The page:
Crazy for kombucha

Grace Kerfoot

Hang on for a minute...we're trying to find some more stories you might like.


Email This Story






My roommates had plenty of questions when I first started brewing kombucha in the dorms.

Was I secretly a witch? Was that floating mass in the jar a fetus? Was I making moonshine in disguise? Was it even safe to drink?

I assured them it was safe, and that the strange mass was a symbiotic culture of bacteria and yeast, otherwise known as a SCOBY. And that I wasn’t a witch. But I could still detect their skepticism.

Fast forward four years and now everyone embraces this probiotic beverage like it’s last year’s kale salad, and for good reasons. It’s nutritious, fun and an exciting science experiment all wrapped into one big, veiled mason jar on your kitchen counter.

From improving your digestive system to delivering more energy to your body (probably via sugar), there seems to be little that a shot of kombucha cannot cure.

The defining element of kombucha is its SCOBY, which is basically a floating organism of bacteria and yeast that does some crazy fermentation action on your tea. The SCOBY is responsible for giving your tea that fizzy carbonation and for delivering a powerhouse of healthy probiotics (aka “good” bacteria) to improve your digestive system.

Additionally, it’s highly versatile and delicious to drink at any hour of the day.

While I cannot say that my regular consumption of kombucha has turned me into a superhero, I can attest to its exceptionally refreshing flavor. It’s like healthy soda without the explosive amounts of sugar. Or the chic beer that won’t leave you groggy and hung over but is still totally cool to drink.

The one major downside to kombucha is buying it. Those bottles of bacteria bliss don’t come cheap. In fact, at $4 a bottle, it’s probably cheaper to buy a tub of actively cultured yogurt.

Fortunately, kombucha is easy and cheap to make once you get in the rhythm of making it. Your friends and roommates may still think you’re bizarre — but secretly they’ll envy your talent (and your kombucha).

Hibiscus green tea kombucha

KombuchaWEB.jpg

Photo credit: Grace Kerfoot

 

Materials

  • 1 gallon-sized Mason jar (cleaned very well)
  • 1 very large pot to boil water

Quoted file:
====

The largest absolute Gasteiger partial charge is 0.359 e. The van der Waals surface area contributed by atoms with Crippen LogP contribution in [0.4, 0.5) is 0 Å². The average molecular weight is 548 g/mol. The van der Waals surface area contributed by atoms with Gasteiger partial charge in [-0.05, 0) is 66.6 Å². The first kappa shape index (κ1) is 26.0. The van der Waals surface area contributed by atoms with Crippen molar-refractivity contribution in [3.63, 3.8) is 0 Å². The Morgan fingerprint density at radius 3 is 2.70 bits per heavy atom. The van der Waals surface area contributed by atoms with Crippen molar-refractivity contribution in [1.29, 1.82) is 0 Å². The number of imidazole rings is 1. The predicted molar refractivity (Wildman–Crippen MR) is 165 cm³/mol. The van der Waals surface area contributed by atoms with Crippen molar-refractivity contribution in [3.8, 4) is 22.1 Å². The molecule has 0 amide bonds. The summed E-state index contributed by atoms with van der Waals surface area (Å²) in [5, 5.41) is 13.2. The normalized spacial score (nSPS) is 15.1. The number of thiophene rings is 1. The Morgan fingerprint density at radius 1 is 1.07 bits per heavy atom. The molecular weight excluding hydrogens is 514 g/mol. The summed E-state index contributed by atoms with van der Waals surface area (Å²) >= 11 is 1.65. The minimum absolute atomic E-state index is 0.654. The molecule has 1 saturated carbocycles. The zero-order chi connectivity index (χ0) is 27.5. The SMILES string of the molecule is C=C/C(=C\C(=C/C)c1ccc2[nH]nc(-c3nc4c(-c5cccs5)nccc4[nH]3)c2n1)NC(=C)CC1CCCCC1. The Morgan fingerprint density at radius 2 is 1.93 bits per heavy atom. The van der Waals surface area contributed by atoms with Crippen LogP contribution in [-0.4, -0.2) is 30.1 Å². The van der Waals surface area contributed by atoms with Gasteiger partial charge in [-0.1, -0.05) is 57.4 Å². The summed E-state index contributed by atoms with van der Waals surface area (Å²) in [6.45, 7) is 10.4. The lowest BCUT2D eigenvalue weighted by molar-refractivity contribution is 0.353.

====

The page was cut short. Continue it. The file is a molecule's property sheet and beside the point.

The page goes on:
• water
  • 1 cup of raw cane sugar
  • 4 tablespoons of your favorite loose-leaf tea (I recommend hibiscus and green tea) or 8 tea bags
  • 1 viable SCOBY. Snoop around online or better yet, start asking other kombucha makers.

Directions

  1. Bring the water to a boil in your large pot.
  2. Add in the 1 cup of sugar and stir until completely dissolved. Then pour the water into your large, cleaned Mason jar.
  3. Add your tea bags and cover the jar with a light tea towel (or a very clean T-shirt). Brew the tea until the water is completely room temperature (at least four hours). With clean hands, give the tea bags a good squeeze, remove them from the jar and discard or compost.
  4. Gently pour in your SCOBY and recover the jar with your tea towel. Secure it with a rubber band.
  5. Tuck your kombucha into a room temperature place, away from direct sunlight (I keep mine in the corner on my countertop) and leave for seven to 14 days. Fermentation speed and readiness depends on the temperature, the mood of your SCOBY and your own flavor preference.
  6. Check after seven days by simply taking a little out with a clean spoon — don’t worry about disrupting the SCOBY. Make sure not to let it ferment for too long, as it will eventually turn unpleasantly vinegary. Once it tastes ready to you, enjoy at your own leisure.

For more information about making kombucha, storing your SCOBY and troubleshooting click here.

Grace Kerfoot can be reached at [email protected] or @gracekerf on Twitter.

Print Friendly, PDF & Email